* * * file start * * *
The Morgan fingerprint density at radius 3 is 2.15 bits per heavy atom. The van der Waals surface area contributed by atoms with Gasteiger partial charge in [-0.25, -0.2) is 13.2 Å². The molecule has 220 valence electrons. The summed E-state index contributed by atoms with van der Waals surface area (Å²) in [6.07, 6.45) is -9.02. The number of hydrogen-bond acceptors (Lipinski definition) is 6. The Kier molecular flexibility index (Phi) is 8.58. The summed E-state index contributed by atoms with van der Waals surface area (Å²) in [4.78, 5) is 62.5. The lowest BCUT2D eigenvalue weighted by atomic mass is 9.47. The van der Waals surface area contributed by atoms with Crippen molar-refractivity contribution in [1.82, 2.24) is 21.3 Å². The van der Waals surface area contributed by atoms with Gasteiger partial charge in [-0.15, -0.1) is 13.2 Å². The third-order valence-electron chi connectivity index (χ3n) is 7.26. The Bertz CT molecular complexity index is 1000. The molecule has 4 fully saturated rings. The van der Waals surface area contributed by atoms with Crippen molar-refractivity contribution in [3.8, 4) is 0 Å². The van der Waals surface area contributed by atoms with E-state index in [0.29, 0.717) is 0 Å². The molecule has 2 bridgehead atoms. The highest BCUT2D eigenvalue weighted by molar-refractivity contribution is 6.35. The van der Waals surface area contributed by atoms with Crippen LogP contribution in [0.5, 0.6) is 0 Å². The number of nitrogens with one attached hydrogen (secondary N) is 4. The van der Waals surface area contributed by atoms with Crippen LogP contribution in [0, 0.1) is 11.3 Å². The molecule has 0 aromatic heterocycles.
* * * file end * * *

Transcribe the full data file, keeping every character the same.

The Morgan fingerprint density at radius 3 is 2.15 bits per heavy atom. The van der Waals surface area contributed by atoms with Gasteiger partial charge in [-0.25, -0.2) is 13.2 Å². The molecule has 220 valence electrons. The summed E-state index contributed by atoms with van der Waals surface area (Å²) in [6.07, 6.45) is -9.02. The number of hydrogen-bond acceptors (Lipinski definition) is 6. The Kier molecular flexibility index (Phi) is 8.58. The summed E-state index contributed by atoms with van der Waals surface area (Å²) in [4.78, 5) is 62.5. The lowest BCUT2D eigenvalue weighted by atomic mass is 9.47. The van der Waals surface area contributed by atoms with Crippen molar-refractivity contribution in [1.82, 2.24) is 21.3 Å². The van der Waals surface area contributed by atoms with Gasteiger partial charge in [-0.15, -0.1) is 13.2 Å². The third-order valence-electron chi connectivity index (χ3n) is 7.26. The Bertz CT molecular complexity index is 1000. The molecule has 4 fully saturated rings. The van der Waals surface area contributed by atoms with Crippen molar-refractivity contribution in [3.8, 4) is 0 Å². The van der Waals surface area contributed by atoms with E-state index in [0.29, 0.717) is 0 Å². The molecule has 2 bridgehead atoms. The highest BCUT2D eigenvalue weighted by molar-refractivity contribution is 6.35. The van der Waals surface area contributed by atoms with Crippen LogP contribution in [0.5, 0.6) is 0 Å². The number of nitrogens with one attached hydrogen (secondary N) is 4. The van der Waals surface area contributed by atoms with Crippen LogP contribution in [0, 0.1) is 11.3 Å². The molecule has 0 aromatic heterocycles.